Centennial of Gerda Taro’s Birth, August 1, 1910

Unidentified Photographer, [Gerda Taro, Guadalajara, Spain], 1937

Gerda Taro, [Republican militiawoman training on the beach, outside Barcelona], August 1936

Gerda Taro, [Republican soldier playing the bugle, Valencia, Spain], March 1937

Gerda Taro, [Two Republican soldiers with a soldier on a stretcher, Navacerrada Pass, Segovia front, Spain], late May/early June 1937

Gerda Taro, [Burning truck, Battle of Brunete, Spain], July 1937

Gum Inc., Woman Photographer Crushed by Loyalist Tank, 1938

In her brief but dramatic career, Gerda Taro (1910–1937) made some of the most striking photographs to come from the front lines of the Spanish Civil War. A pioneering photojournalist, Taro combined the dynamic camera angles of New Vision photography with an emotional and physical closeness to her subjects. Her images were reproduced extensively in the French leftist press, along with those of her photographic collaborator and romantic partner, Robert Capa. While photographing the Battle of Brunete in July 1937, Taro was struck by a tank and killed. In honor of her heroism, Gum Inc. produced trading cards depicting her tragic death in the line of duty.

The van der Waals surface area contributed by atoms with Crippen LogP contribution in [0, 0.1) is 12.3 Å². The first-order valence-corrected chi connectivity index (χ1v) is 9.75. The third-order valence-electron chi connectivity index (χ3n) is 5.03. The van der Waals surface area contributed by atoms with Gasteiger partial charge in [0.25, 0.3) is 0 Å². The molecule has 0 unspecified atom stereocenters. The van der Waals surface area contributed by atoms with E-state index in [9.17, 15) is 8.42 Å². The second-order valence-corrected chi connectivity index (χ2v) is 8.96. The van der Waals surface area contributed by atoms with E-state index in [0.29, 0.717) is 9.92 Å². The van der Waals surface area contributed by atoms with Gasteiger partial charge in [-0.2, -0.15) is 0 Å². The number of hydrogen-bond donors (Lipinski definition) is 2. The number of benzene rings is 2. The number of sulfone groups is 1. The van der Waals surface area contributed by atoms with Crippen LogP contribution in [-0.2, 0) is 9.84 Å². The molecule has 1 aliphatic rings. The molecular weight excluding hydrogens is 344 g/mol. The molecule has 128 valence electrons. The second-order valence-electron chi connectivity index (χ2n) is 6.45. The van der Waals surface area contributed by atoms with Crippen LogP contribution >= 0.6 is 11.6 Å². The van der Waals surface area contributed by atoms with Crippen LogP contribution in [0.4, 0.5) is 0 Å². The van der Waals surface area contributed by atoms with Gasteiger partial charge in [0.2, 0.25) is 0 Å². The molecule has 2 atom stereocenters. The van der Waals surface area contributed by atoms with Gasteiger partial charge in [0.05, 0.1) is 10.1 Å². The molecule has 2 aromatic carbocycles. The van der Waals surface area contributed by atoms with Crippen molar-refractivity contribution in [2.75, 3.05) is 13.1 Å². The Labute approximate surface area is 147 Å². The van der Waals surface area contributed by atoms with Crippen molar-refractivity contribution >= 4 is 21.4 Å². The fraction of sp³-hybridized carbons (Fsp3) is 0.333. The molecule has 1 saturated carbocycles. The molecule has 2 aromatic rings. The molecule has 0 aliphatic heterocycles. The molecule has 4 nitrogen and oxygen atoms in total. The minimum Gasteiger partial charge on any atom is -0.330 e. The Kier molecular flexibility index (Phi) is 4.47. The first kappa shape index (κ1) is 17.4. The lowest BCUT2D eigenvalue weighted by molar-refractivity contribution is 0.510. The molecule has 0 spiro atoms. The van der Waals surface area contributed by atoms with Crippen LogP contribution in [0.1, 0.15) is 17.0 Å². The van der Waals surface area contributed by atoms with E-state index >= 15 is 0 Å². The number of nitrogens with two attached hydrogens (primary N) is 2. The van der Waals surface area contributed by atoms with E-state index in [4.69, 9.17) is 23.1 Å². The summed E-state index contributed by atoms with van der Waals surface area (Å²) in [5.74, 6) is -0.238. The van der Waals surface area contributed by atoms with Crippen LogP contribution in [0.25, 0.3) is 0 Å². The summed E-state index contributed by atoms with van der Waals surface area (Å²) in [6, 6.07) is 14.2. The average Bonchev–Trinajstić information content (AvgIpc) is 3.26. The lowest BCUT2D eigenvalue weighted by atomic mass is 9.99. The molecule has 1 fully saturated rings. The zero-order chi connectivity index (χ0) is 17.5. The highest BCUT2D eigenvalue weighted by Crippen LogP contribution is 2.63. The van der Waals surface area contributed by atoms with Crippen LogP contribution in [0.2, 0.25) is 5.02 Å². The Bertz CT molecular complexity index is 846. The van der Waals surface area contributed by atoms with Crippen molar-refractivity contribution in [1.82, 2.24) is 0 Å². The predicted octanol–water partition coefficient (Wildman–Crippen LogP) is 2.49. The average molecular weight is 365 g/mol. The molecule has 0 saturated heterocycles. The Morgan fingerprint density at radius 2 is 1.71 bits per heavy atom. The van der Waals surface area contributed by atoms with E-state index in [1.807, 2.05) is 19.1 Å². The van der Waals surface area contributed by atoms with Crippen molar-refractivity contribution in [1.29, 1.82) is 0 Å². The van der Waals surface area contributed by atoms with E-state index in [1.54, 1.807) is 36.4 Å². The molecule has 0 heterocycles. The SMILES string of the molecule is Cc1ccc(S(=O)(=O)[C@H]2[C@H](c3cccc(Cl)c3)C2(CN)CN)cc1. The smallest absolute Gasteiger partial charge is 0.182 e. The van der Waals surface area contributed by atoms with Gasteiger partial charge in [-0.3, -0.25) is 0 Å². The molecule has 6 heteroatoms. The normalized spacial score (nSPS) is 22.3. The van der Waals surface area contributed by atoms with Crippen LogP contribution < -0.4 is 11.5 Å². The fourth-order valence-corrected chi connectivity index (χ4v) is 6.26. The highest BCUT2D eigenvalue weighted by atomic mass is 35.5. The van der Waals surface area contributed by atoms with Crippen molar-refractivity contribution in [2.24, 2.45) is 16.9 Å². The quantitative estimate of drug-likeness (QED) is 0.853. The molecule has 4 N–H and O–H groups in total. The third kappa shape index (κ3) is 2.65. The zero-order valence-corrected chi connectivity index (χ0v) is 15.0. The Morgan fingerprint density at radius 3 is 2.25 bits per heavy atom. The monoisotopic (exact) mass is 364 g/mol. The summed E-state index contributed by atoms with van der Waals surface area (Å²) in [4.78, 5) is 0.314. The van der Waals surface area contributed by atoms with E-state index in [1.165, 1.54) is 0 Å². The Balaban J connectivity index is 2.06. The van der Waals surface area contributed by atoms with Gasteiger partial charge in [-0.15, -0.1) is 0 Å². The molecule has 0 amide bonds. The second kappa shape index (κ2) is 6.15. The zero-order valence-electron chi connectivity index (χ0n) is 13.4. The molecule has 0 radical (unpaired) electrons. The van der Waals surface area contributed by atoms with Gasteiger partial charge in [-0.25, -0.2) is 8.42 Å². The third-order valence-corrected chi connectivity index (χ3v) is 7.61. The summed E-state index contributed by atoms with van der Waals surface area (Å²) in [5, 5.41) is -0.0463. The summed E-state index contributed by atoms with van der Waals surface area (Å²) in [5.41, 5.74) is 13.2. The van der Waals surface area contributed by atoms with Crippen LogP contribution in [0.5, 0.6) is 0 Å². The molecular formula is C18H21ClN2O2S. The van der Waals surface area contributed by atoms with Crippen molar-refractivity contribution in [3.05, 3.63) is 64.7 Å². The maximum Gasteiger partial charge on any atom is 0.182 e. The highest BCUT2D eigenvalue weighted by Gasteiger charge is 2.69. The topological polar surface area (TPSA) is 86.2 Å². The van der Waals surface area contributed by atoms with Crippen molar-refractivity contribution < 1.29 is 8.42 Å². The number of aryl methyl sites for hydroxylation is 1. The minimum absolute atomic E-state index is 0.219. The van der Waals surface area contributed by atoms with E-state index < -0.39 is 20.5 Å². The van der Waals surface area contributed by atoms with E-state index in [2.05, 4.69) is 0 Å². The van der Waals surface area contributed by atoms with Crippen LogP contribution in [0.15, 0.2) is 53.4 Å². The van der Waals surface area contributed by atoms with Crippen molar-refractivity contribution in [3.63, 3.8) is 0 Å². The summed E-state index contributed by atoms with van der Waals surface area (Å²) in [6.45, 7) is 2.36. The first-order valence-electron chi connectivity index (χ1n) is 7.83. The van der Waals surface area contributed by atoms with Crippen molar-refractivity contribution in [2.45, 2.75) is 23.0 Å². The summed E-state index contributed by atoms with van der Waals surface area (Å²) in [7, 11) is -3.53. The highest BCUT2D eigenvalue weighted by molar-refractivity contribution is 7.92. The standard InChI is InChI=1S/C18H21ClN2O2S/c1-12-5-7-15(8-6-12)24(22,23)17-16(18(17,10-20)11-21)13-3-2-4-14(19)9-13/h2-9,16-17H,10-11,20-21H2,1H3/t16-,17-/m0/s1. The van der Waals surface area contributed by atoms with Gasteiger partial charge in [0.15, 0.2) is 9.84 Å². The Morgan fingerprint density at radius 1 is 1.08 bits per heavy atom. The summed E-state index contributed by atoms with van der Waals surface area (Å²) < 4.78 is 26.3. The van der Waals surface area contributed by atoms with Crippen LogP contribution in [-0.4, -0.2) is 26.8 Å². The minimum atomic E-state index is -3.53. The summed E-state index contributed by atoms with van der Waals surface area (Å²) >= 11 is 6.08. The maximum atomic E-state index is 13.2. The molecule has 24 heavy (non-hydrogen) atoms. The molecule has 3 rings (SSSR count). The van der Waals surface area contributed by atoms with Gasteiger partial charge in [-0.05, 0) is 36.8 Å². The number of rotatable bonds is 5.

Upon her death, many of her prints and negatives remained with Capa. In 2002, Cornell Capa donated all of Taro’s prints (almost 300) to ICP, establishing the largest holding of her work anywhere; all of Taro’s negatives will be added to the collection as part of Cornell Capa’s bequest.

About erinbarnett

Director of Exhibitions and Collections at the International Center of Photography, New York
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